Thirdly, the HoF shall order federal intervention if any state is in violation of the Federal Constitution and endangers the constitutional order. It broadly defines the phrase ‘endangering the constitutional order’ as an activity or act carried out by the participation or consent of a regional government in violation of the constitution or the constitutional order. It also enumerates particular instances like: a) armed uprising; b) resolving conflicts by resorting to non-peaceful means either between regions or ethnic groups; c) disturbing the peace and security of the federal government; and d) failure to implement the directive issued by the HPR on the ground of human rights violation. Certainly, this seems to have some overlap with the declaration of the state of emergency.
Briefly, the consequences of intervention are severe in the event when the HoF orders the deployment of federal forces into the regional state allegedly found to be endangering the constitutional order. The federal government is not only limited to legitimately use force but also three other federal actions in accordance with the law. These are: 1) dissolving the State Council; 2) suspending the highest executive organ of the region; and 3) replace it by establishing a Provisional Administration accountable to the federal government. Besides, the Provisional Administration stays in the region for a period not exceeding two years; however, the House of the Federation may, where necessary, extend the period for not more than six months.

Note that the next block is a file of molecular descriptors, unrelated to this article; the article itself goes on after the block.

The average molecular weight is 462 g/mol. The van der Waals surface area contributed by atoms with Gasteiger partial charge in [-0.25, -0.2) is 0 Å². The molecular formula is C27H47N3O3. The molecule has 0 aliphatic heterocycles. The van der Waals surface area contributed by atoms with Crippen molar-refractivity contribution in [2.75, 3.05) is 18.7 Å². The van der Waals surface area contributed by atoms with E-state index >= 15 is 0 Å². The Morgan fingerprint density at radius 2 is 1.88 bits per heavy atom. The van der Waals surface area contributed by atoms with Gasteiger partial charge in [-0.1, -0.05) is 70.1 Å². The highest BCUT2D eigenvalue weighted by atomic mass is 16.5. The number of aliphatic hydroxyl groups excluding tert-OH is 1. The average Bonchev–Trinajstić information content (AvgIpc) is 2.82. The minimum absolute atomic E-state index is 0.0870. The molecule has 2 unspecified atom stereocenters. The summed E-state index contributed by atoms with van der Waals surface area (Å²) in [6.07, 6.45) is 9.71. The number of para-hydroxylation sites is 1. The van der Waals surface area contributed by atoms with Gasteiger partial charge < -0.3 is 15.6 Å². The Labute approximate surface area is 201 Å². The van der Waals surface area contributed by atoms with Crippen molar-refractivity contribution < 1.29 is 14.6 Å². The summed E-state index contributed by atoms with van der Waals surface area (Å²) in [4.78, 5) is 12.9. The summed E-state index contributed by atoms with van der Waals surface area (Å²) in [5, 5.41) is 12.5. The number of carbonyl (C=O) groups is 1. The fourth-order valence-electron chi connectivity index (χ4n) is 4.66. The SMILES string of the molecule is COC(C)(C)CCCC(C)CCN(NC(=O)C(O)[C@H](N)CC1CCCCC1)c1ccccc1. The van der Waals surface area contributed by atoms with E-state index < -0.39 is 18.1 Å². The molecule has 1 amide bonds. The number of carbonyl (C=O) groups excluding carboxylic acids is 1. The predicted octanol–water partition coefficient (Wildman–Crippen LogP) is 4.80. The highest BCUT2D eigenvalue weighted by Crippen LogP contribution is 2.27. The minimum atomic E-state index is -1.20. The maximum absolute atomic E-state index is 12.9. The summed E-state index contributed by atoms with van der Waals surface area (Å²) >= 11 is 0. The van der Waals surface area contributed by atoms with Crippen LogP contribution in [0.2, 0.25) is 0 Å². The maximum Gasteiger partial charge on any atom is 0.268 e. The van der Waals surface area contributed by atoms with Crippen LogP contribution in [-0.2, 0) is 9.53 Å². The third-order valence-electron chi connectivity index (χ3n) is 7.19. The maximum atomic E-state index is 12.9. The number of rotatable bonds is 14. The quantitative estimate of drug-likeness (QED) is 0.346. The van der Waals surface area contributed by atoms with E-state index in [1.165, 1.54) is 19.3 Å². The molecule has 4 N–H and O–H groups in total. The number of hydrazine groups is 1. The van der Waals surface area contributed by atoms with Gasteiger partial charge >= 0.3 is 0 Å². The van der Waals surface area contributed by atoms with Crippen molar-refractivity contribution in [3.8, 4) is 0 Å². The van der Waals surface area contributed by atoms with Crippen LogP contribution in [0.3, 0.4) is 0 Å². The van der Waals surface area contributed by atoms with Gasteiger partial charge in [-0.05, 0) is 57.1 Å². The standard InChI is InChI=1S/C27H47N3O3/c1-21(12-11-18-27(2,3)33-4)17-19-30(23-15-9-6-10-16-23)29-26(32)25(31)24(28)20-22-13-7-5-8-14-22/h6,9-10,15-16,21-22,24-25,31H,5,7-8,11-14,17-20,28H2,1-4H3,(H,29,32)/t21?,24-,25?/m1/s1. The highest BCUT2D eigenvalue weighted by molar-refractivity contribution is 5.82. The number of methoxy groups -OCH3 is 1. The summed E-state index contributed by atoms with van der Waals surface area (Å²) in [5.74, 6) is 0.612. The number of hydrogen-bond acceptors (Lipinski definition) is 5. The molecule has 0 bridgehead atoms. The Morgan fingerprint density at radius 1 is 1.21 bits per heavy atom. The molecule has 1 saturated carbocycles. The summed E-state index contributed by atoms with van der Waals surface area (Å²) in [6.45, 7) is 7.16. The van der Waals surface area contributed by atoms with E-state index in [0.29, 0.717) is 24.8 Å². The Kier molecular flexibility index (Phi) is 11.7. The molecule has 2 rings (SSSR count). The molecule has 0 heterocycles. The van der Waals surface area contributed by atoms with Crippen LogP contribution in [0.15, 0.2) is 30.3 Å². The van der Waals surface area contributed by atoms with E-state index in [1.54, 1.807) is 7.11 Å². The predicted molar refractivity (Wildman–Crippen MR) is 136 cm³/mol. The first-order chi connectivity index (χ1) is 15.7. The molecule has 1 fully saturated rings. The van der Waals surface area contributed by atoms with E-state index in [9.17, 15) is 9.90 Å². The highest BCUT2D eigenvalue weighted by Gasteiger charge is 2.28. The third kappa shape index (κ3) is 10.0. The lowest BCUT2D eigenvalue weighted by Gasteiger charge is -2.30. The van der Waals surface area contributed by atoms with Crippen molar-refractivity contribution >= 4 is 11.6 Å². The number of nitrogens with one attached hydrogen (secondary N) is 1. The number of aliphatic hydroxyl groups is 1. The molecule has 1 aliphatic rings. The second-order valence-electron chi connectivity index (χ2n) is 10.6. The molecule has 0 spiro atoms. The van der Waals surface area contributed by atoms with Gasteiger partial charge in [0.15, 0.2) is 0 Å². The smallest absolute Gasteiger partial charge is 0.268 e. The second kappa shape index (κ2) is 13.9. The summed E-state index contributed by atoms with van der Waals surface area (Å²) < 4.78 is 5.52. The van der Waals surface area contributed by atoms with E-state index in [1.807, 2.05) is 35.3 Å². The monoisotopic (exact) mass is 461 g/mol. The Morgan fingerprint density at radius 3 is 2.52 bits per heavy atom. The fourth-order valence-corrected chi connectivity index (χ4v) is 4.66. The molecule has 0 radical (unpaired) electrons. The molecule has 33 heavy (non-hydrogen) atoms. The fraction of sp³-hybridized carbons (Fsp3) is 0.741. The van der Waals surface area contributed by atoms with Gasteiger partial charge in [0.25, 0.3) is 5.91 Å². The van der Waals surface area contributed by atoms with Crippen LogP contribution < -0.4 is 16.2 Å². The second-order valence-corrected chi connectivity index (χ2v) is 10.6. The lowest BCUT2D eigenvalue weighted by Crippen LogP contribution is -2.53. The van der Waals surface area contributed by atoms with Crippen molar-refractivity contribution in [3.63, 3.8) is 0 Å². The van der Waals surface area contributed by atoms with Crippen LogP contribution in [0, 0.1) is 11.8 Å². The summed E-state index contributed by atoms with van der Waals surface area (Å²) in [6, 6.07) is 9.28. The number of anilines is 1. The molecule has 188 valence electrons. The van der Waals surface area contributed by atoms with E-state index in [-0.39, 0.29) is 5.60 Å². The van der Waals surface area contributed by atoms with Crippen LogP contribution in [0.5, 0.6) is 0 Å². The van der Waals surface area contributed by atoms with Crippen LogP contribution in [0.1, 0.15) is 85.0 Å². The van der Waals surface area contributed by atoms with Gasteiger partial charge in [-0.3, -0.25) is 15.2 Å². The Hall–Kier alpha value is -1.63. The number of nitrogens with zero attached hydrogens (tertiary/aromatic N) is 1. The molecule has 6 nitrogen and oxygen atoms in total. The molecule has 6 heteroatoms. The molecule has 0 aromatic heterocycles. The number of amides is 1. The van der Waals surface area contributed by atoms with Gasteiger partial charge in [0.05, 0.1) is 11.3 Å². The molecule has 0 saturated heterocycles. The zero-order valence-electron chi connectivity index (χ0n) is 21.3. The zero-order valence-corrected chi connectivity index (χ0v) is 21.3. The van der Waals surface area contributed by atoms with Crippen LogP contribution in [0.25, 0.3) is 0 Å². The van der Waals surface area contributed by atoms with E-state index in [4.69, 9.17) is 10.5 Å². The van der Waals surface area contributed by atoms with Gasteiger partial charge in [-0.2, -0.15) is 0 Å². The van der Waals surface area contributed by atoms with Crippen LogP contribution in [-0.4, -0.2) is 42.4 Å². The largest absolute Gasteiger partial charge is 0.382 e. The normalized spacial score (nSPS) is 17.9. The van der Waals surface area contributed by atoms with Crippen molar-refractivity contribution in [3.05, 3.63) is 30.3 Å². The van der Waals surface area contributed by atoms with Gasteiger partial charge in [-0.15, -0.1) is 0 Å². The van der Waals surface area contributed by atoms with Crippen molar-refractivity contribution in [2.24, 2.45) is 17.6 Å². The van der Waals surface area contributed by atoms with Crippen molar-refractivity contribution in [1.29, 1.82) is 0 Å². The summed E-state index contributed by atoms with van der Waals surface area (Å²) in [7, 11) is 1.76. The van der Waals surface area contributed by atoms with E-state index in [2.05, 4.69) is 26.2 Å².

Nevertheless, the HOF requires from the PM a report to be submitted quarterly or whenever it summons the PM to follow up on the measures taken thereof as per Art 16 of the proclamation. This includes devising mechanism to conduct study and evaluation by sending its team. If things are not going well, like if there is still violation of rights or actions taken by the security forces is not appropriate, the HoF will give directive for matters that require corrective measures. It is equally important to note that, all the facts of the situation and the measures shall be notified to the general public through the forms of ‘issuing statement’. Moreover, Art 17 of the proclamation stipulates that a public forum shall be held periodically to enable the public to have access to information and to give opinion about the present circumstances.